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I am trying to decipher a database ER diagram that a teacher of mine helped me make. I am mainly trying to figure out how to build the tables needed and combine them correctly.

The ER diagram in question is for an online questionnaire where every question is based on the answer given for the preceding one, eventually leading to a solution/ending.

Every question can have multiple answers and the same question can have multiple different answers, depending on the preceding answers given.

The combination table shows which answers are associated with which question and what the next question should be, if a specific answer is given, eventually leading to a solution.

The ER diagram looks like this:

enter image description here

What I do not understand:

The solution / question table will hold both questions and solutions, which can have different entities, but I do not understand how this is done? And what is the D?

The leads to is a junction table, because it's many to many connection between Answer and Question / Solution, but why? Are they not connected in the Combination table? - Does that table not hold all the information needed to know which answers are connected to what question and which question will be up next if a specific answer is chosen?

I have a very hard time figuring out how to build this database so it will work as wanted.

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Your diagram is not a proper ER diagram. In particular, the ovals with "Specific solution entities here" and "Specific question entities here" don't appear to indicate attributes of Solution and Question respectively. That means Question, Solution and Question/Solution don't have any attributes. Also, the Combination entity has Answer ID and Question/Solution ID as attributes instead of relating to the relevant entities.

Let's quickly review the elements of an ER diagram.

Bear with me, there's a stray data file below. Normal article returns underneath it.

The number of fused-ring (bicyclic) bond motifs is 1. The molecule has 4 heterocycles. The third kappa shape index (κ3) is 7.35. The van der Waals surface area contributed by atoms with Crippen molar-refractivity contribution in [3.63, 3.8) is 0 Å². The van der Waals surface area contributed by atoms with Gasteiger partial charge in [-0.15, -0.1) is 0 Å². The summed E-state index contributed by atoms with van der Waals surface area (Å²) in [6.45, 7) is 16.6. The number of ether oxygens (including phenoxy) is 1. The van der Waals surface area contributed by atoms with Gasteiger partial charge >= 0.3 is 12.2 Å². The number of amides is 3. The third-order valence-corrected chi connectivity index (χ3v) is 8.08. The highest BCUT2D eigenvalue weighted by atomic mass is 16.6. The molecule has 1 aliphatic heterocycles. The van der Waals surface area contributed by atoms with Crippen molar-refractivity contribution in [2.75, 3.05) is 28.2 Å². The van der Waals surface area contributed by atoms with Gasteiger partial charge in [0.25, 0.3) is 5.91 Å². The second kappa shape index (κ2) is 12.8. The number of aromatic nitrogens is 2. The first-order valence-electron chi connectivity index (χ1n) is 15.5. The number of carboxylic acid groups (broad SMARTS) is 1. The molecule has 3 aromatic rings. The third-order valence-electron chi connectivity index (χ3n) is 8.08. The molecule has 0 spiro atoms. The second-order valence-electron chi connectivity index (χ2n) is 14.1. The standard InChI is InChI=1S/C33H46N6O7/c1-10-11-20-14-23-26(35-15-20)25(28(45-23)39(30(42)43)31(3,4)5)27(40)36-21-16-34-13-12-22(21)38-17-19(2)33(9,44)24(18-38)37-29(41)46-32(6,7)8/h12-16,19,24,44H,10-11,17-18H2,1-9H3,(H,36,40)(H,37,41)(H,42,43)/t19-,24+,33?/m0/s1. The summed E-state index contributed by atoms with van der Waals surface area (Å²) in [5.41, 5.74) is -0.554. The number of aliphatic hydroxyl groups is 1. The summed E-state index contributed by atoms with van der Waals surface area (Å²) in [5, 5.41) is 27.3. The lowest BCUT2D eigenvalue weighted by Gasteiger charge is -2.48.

• Rectangles indicate entities, ovals indicate attributes.
  • An underlined oval label indicates an attribute is part of the primary key that identifies the entity.
  • Diamonds indicate relationships.
  • Relationships are identified by the key attributes of the entities they relate.
  • Relationships can have attributes too.
  • A circle containing d or o indicates a disjoint or overlapping subtype relation.

Based on your requirements, I came up with the following functional and multivalued dependencies:

  • QuestionID -> QuestionText
  • AnswerID -> AnswerText
  • AnswerID -> QuestionID (Possible answers)
  • DecisionID -> QuestionID
  • DecisionID ->> AnswerID (Available answers)
  • DecisionID, AnswerID -> NextDecisionID

Based on this I suggest the following ER diagram:

Decision tree ER diagram

Translated to a tabular model (I denormalized relations with the same determinant, which is why there's no table for PossibleAnswers and DecisionQuestion):

Decision tree database diagram

Using this, you can describe any number of paths of questions, with a set of available answers for each decision referring to the next. Solutions aren't explicitly modeled, rather an AvailableAnswer without a NextDecisionID indicates a solution.

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  • This is insanely brilliant and I thank you wholeheartedly for the work and thought you have put into this. Thank you very much! I have 2 questions though, how do you differentiate available answers and possible answers exactly? And would this not mean that a question can only be used once? And if so, would there be a way to easily change this, so questions can be used more than once? I did not specify that it should be possible to use them more than once, I am just making sure. – Nenn May 21 '16 at 11:18
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    All possible answers for a question are represented in the Answers table while the AvailableAnswers table hold the allowed answers at each decision point. You can reuse questions as many times as you wish at different decision points. You could even create circular paths of questions. – reaanb May 21 '16 at 19:13
  • I am going through your solution again and I am still astounded. I do have one more question though; in your tabular representation of the database, you have QuestionID as a foreign key within the Answers table. Would this not restrict answers to be tied to a single question? And therefor normalize the table, should I want the same answer, in two different questions? I might easily have misunderstood something and I would be very appreciative if you would explain. Thanks you in advance. – Nenn Jun 4 '16 at 14:16
  • Yes, as I designed it each answer belongs to a single question. If you want the allow the same answer in response to multiple questions, you can either create two separate answers with the same text, or change PossibleAnswers to a many-to-many relationship, which means you would have another table between Questions and Answers instead of QuestionID in Answers. – reaanb Jun 4 '16 at 22:54

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